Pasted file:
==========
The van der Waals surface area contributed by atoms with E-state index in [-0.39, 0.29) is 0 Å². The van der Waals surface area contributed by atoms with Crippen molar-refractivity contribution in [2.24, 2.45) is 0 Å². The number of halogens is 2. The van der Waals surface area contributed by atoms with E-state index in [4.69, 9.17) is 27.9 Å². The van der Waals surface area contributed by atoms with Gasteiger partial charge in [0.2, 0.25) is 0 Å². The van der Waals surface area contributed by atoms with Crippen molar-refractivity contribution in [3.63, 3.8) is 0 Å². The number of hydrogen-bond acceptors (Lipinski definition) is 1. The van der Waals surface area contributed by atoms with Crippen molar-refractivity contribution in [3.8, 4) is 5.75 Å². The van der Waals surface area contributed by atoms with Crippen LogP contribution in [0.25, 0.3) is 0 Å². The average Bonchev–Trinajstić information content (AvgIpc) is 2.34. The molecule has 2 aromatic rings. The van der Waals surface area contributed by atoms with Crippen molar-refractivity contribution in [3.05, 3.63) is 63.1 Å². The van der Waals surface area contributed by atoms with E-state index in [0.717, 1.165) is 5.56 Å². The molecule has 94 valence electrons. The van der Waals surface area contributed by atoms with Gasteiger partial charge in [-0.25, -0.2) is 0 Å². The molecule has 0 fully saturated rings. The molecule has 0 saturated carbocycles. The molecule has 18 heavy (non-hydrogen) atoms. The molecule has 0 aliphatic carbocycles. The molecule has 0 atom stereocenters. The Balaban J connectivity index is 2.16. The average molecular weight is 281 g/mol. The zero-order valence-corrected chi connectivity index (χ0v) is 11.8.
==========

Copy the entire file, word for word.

The van der Waals surface area contributed by atoms with E-state index in [-0.39, 0.29) is 0 Å². The van der Waals surface area contributed by atoms with Crippen molar-refractivity contribution in [2.24, 2.45) is 0 Å². The number of halogens is 2. The van der Waals surface area contributed by atoms with E-state index in [4.69, 9.17) is 27.9 Å². The van der Waals surface area contributed by atoms with Gasteiger partial charge in [0.2, 0.25) is 0 Å². The van der Waals surface area contributed by atoms with Crippen molar-refractivity contribution in [3.63, 3.8) is 0 Å². The number of hydrogen-bond acceptors (Lipinski definition) is 1. The van der Waals surface area contributed by atoms with Crippen molar-refractivity contribution in [3.8, 4) is 5.75 Å². The van der Waals surface area contributed by atoms with Crippen LogP contribution in [0.25, 0.3) is 0 Å². The average Bonchev–Trinajstić information content (AvgIpc) is 2.34. The molecule has 2 aromatic rings. The van der Waals surface area contributed by atoms with Crippen molar-refractivity contribution in [3.05, 3.63) is 63.1 Å². The van der Waals surface area contributed by atoms with E-state index in [0.717, 1.165) is 5.56 Å². The molecule has 94 valence electrons. The van der Waals surface area contributed by atoms with Gasteiger partial charge in [-0.25, -0.2) is 0 Å². The molecule has 0 fully saturated rings. The molecule has 0 saturated carbocycles. The molecule has 18 heavy (non-hydrogen) atoms. The molecule has 0 aliphatic carbocycles. The molecule has 0 atom stereocenters. The Balaban J connectivity index is 2.16. The average molecular weight is 281 g/mol. The zero-order valence-corrected chi connectivity index (χ0v) is 11.8.